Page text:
What is more, true Christians find real meaning and purpose in life, based on an intimate knowledge of the Creator, as he is revealed in the Bible, and of His expressed intentions for humankind and the planet we live on. Those serious Bible Students have been satisfied with reasonable, Bible-based answers to such questions as, Why are we here? Where are we going? They would be more than glad to share these insights with you.

*

Notes:

1. See The Bible—God’s Word or Man’s? published by Jehovah’s Witnesses.

2. The Creative Days—24 Hours Each?

  Some fundamentalists claim

that creationism rather than evolution explains pre-human history. They

assert that all physical creation was produced in just six days of 24

hours each sometime between 6,000 and 10,000 years ago. But in doing so,

they promote an unscriptural teaching that has caused many to ridicule

the Bible.

  Is a day in the Bible always literally 24 hours in length? Genesis 2:4 speaks of “the day that Jehovah God made earth and heaven.” This one day encompasses all six of the creative days of Genesis chapter 1.

According to Bible usage, a day is a measured period of time and can be

a thousand years or many thousands of years. The Bible’s creative days

allow for thousands of years of time each. Further, the earth was

already in existence before the creative days began. (Genesis 1:1) On this point, therefore, the Bible account is compatible with true science.

However, do not let this escape your notice, beloved ones, that one day is with Jehovah* as a thousand years and a thousand years as one day.+ (2 Peter 3:8).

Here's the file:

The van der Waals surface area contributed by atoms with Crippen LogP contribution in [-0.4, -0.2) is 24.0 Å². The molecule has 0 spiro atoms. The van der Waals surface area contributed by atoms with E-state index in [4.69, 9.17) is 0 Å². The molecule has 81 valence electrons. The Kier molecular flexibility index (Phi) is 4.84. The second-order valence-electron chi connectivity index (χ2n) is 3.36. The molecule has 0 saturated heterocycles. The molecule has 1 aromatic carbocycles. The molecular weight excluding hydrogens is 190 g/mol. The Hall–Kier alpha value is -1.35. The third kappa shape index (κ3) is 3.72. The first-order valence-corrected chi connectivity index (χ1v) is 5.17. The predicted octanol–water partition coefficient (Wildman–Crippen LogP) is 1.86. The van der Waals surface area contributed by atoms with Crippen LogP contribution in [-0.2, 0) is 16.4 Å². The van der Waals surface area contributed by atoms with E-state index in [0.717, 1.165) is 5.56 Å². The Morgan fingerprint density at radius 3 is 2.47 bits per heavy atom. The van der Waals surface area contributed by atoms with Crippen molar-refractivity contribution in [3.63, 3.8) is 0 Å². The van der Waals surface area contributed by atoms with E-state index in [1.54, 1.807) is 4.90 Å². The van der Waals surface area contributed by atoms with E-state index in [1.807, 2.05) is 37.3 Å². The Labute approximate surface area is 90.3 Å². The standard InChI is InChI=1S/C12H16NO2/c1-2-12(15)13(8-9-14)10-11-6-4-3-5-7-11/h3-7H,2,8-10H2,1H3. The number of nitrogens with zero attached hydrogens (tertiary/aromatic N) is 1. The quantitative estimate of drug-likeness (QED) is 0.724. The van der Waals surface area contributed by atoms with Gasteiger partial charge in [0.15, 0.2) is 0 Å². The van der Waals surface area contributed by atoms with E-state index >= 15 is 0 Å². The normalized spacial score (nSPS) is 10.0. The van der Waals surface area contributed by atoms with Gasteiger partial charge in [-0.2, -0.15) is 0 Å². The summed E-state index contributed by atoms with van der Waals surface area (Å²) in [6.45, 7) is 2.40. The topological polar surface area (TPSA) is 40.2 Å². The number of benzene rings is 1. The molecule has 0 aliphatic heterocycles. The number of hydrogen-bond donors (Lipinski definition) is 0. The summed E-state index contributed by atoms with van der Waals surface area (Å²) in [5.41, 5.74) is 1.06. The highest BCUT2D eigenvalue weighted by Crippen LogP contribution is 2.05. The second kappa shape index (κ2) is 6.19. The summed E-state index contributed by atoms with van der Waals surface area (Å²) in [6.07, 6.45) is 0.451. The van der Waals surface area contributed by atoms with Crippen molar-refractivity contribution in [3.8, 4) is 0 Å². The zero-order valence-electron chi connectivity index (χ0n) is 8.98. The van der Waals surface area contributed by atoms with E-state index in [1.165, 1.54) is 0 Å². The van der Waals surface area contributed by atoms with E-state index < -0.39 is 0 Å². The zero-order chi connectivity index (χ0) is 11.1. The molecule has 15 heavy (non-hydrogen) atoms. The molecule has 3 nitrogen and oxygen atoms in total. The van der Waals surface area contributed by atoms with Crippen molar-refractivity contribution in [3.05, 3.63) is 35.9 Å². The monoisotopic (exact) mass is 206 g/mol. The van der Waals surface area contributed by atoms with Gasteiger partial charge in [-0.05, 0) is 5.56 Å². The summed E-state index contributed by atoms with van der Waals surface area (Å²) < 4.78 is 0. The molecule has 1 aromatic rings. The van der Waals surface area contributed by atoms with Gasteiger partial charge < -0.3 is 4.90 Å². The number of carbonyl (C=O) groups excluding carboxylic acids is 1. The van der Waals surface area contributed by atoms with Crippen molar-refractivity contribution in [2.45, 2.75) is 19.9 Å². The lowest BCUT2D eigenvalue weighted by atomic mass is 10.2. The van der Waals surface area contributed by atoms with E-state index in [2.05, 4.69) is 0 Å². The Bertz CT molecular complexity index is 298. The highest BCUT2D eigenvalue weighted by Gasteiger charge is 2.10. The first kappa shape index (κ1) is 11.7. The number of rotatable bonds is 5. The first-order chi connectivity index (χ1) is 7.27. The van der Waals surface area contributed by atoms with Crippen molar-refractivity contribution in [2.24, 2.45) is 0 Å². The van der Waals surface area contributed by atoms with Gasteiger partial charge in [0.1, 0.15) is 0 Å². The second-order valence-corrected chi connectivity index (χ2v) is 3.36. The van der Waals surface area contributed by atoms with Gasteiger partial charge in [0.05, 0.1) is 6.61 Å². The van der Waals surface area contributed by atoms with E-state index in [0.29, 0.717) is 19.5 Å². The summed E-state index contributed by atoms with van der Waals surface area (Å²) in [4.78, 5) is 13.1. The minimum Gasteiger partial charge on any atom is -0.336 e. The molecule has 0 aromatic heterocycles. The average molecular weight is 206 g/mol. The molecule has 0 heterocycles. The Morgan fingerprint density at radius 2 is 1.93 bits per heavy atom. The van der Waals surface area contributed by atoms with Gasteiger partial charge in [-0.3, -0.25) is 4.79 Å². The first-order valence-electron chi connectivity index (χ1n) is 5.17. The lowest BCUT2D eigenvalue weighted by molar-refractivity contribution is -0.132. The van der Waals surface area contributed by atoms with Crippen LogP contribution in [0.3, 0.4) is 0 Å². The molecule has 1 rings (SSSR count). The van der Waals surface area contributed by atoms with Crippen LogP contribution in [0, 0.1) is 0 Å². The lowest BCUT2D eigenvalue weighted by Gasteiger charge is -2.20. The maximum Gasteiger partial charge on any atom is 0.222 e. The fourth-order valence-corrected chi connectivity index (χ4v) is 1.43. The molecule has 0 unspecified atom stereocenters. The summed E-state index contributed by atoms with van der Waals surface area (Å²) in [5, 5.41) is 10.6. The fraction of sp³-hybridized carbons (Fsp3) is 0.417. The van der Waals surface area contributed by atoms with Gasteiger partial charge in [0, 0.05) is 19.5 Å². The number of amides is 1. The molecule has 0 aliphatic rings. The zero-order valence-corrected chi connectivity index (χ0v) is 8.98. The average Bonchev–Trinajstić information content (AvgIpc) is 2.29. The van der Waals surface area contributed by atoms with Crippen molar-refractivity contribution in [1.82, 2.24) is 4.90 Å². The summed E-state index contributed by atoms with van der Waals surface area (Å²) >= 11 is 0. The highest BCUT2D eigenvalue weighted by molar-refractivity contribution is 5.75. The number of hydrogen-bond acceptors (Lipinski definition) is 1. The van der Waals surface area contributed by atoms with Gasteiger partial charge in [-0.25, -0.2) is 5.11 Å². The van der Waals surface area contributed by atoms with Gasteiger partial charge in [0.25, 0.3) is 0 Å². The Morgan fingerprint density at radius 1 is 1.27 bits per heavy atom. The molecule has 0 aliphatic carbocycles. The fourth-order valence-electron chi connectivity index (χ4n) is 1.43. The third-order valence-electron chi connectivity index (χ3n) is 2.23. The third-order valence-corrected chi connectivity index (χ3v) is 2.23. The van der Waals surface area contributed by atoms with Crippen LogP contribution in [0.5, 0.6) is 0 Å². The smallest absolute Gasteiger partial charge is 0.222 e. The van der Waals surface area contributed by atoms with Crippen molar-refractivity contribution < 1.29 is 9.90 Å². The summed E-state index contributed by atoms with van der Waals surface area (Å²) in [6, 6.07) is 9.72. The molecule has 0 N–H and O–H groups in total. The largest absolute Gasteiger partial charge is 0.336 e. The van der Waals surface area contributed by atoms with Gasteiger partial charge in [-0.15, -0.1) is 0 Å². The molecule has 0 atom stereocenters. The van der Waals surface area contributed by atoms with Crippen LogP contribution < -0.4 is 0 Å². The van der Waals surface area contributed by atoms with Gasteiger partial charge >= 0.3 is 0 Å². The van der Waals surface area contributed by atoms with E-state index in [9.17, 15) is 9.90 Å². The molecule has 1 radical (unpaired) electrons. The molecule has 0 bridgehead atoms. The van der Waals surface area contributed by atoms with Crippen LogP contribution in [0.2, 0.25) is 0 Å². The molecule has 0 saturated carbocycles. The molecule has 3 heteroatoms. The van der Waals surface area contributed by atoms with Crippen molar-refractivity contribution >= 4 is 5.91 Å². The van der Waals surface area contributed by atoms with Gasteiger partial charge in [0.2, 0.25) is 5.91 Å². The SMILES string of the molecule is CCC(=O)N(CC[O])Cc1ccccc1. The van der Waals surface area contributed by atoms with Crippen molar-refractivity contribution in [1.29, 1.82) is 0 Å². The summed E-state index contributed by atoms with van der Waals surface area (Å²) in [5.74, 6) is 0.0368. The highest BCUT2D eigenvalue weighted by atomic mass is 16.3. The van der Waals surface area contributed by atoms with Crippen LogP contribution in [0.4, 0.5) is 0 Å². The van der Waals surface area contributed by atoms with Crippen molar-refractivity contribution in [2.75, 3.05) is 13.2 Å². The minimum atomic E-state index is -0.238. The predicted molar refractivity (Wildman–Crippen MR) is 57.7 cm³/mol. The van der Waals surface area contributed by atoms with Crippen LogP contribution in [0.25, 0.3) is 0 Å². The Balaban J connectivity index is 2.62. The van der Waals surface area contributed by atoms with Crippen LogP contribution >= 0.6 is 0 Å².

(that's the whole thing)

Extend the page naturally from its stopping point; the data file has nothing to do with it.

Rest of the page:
Commenting on claims that the

creative days were only 24 literal hours in length, molecular biologist

Francis Collins remarks:

“Creationism has done more harm to serious

notions of belief than anything in modern history.”

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Preceding articles:

Bible containing scientific information

The mythical conflict of science and Scripture (1)

The mythical conflict of science and Scripture (2)

Science and the Bible—Do They Really Contradict Each Other?

Are Science and the Bible Compatible?

Science and Religion Harmonized (Once and For All…)

Dutch version / Nederlandse versie: Wetenschap en religie zijn met elkaar te rijmen

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Additional reading:

  1. God’s design in the creation of the world
  2. Only one God
  3. God is One
  4. Attributes to God
  5. Cosmos creator and human destiny
  6. Incomplete without the mind of God
  7. The truth is very plain to see and God can be clearly seen
  8. Doctrine and Conduct Cause and Effect
  9. Creation of the earth out of something
  10. Life and attitude of a Christian
  11. Is it “Wrong” to Believe that the Earth is a Sphere? Inclusive the first generation of Christadelphians their views
  12. A dialogue about the earth moving and spinning around the sun
  13. Everyday beauty

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Find also related:

  • Fulfilled Prophecy – Proof of Bible’s Divine Inspiration?
  • Izak Burger who replied to Forbes article “Jerry Coyne’s Twisted History of Science and Religion”: Enter Copernicus. His book caused a massive change in the way people thought about the universe. If you think this was a problem for the church: It was even more of a problem for the universities. Copernicus actually delayed the publication of his book, not because he was worried about the church, but because he worried about the academics! If I recall the history correctly, this was more than just a new model: It was “experimental” mathematics.